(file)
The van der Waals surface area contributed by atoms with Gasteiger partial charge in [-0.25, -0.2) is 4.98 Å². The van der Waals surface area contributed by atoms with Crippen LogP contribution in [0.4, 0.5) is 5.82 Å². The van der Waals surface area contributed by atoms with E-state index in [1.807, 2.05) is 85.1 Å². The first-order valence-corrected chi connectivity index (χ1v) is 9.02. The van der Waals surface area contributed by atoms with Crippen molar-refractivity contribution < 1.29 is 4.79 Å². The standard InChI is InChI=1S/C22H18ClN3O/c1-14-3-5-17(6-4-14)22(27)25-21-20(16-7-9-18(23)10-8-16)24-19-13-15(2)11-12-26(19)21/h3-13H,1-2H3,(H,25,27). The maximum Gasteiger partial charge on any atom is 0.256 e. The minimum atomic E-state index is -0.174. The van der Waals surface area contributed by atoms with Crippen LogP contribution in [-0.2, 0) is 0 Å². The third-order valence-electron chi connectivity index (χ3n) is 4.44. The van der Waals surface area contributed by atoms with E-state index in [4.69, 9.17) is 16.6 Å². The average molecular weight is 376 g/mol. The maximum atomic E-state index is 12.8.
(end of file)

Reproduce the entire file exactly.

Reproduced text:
The van der Waals surface area contributed by atoms with Gasteiger partial charge in [-0.25, -0.2) is 4.98 Å². The van der Waals surface area contributed by atoms with Crippen LogP contribution in [0.4, 0.5) is 5.82 Å². The van der Waals surface area contributed by atoms with E-state index in [1.807, 2.05) is 85.1 Å². The first-order valence-corrected chi connectivity index (χ1v) is 9.02. The van der Waals surface area contributed by atoms with Crippen molar-refractivity contribution < 1.29 is 4.79 Å². The standard InChI is InChI=1S/C22H18ClN3O/c1-14-3-5-17(6-4-14)22(27)25-21-20(16-7-9-18(23)10-8-16)24-19-13-15(2)11-12-26(19)21/h3-13H,1-2H3,(H,25,27). The maximum Gasteiger partial charge on any atom is 0.256 e. The minimum atomic E-state index is -0.174. The van der Waals surface area contributed by atoms with Crippen LogP contribution in [-0.2, 0) is 0 Å². The third-order valence-electron chi connectivity index (χ3n) is 4.44. The van der Waals surface area contributed by atoms with E-state index in [4.69, 9.17) is 16.6 Å². The average molecular weight is 376 g/mol. The maximum atomic E-state index is 12.8.